Last week we followed a group of volunteer students and professors from the University of the Republic who traveled to Santa Lucía, Uruguay to show primary school teachers how to incorporate the EduBlog platform into their classroom activities. As was noted in the article, designing a laptop to meet the needs of young students in developing countries turned out to be less difficult than creating the necessary applications and content in order to make the laptops useful tools in the classroom environment. After investing tens of millions of dollars on this grand experiment of placing a laptop computer into the hands of every single Uruguayan primary school student, it would be a shame if teachers were restricted to merely the default applications that come installed on every XO laptop.
Fortunately for Uruguay's education system, a group of dedicated volunteer programmers, instructors, and technologists have formed the Ceibal Jam! movement to develop applications for XO laptops that meet the specific needs of Uruguayan primary school instructors and students. (Rezwan has written previously about the first Ceibal Jam gathering last year.) Gabriel Eirea, a professor of engineering at the University of the Republic and a coordinator of Ceibal Jam!, describes the mission of the community:
I was able to attend last week's Ceibal Jam! gathering at the University of Montevideo in which approximately 50 volunteers came together to present the applications they have been developing, to propose new applications, and to both improve and document existing applications like Ceibal-Chess, EduBlog, and PlayGo.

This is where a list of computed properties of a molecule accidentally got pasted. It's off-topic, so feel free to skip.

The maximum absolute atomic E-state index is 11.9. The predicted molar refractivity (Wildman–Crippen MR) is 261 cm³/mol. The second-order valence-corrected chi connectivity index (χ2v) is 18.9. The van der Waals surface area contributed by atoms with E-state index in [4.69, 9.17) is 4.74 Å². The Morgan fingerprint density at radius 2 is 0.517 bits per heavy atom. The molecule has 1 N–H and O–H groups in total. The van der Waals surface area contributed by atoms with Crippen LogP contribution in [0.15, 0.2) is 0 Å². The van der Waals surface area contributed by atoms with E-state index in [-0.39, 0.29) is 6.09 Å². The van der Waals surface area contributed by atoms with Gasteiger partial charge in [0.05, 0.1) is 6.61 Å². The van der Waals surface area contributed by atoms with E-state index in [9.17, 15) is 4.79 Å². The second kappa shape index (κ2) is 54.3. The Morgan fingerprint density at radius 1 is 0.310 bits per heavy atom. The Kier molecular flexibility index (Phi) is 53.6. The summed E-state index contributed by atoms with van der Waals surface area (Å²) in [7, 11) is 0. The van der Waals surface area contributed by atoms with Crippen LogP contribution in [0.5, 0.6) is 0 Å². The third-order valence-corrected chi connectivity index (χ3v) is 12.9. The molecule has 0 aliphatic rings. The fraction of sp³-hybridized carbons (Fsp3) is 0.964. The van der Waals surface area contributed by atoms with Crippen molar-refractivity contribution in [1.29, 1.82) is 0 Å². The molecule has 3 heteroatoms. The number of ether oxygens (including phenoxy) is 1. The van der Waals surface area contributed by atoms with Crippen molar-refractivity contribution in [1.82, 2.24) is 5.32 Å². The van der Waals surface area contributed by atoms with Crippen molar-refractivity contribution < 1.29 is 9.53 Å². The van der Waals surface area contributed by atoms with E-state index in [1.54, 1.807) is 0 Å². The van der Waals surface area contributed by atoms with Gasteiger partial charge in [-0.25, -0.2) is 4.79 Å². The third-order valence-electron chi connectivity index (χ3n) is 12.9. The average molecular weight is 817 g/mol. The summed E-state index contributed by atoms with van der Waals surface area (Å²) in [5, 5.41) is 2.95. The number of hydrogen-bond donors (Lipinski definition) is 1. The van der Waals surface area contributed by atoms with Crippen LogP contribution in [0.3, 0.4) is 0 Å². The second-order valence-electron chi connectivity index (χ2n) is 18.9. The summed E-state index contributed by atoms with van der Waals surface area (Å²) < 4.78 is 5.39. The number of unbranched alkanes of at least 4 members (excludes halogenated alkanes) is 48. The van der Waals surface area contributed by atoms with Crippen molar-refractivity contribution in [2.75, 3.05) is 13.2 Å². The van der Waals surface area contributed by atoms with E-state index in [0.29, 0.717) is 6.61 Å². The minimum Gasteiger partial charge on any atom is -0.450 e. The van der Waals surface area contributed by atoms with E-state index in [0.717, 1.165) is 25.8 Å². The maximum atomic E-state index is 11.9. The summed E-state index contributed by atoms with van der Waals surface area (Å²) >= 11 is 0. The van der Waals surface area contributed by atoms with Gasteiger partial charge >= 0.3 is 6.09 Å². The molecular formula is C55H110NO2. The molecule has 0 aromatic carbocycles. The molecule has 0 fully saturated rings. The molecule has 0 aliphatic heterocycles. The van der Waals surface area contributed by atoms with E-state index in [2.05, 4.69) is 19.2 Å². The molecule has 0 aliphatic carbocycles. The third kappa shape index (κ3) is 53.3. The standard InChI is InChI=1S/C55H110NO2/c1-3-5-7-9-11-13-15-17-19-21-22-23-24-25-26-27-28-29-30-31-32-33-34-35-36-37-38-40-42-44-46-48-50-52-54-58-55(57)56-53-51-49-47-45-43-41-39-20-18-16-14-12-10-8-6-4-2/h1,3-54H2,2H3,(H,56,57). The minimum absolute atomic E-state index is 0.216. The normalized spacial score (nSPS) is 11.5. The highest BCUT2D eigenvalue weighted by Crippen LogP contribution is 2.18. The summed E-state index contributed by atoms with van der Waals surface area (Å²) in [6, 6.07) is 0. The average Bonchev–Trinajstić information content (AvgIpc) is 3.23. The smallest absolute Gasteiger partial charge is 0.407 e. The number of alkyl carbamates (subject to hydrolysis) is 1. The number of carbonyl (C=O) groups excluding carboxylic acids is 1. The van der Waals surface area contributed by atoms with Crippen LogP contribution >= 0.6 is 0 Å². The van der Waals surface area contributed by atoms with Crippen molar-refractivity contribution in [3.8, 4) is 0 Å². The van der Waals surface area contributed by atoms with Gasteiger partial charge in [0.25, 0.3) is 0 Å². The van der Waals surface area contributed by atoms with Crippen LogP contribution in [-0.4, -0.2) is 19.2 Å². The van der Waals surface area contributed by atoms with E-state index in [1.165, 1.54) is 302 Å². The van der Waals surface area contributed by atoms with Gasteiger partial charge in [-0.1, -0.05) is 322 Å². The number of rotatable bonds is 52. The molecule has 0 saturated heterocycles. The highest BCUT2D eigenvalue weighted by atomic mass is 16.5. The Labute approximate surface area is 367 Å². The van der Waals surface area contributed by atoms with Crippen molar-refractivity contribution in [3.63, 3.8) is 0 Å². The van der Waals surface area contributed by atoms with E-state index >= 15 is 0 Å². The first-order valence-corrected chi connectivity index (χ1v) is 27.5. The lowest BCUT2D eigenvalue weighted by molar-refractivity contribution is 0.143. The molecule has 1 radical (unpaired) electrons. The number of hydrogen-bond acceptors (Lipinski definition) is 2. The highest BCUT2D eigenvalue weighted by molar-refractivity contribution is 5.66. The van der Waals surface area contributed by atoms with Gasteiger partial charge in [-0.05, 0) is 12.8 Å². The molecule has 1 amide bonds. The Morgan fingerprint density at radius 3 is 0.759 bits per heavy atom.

As Gabriel Eirea emphasizes in the above video, one of the current priorities for Ceibal Jam is to develop small applications which can be used by instructors to teach a single concept over a few days; for example, an application that helps students learn the multiplication table, or to better understand the concept of fractions. In fact, Eirea himself was involved in the development of Conozco Uruguay, a simple application to help students improve their knowledge of Uruguay's geography.
With this in mind, Ana Cichero proposed a game for the XO laptop to make learning basic mathematic principles fun and interactive. Within minutes of her proposal several participants of the session were already writing code to make the proposal a program. Other sessions throughout the day introduced the basics of the Python coding language, how to develop with high performance graphics, and a proposal to create a game that teaches human rights to children. You can learn more about Ceibal Jam, download their programs for the Sugar operating system, and stay tuned to new developments on their website.
Nice to hear more about the RV project in Uruguay. I liked the video a lot.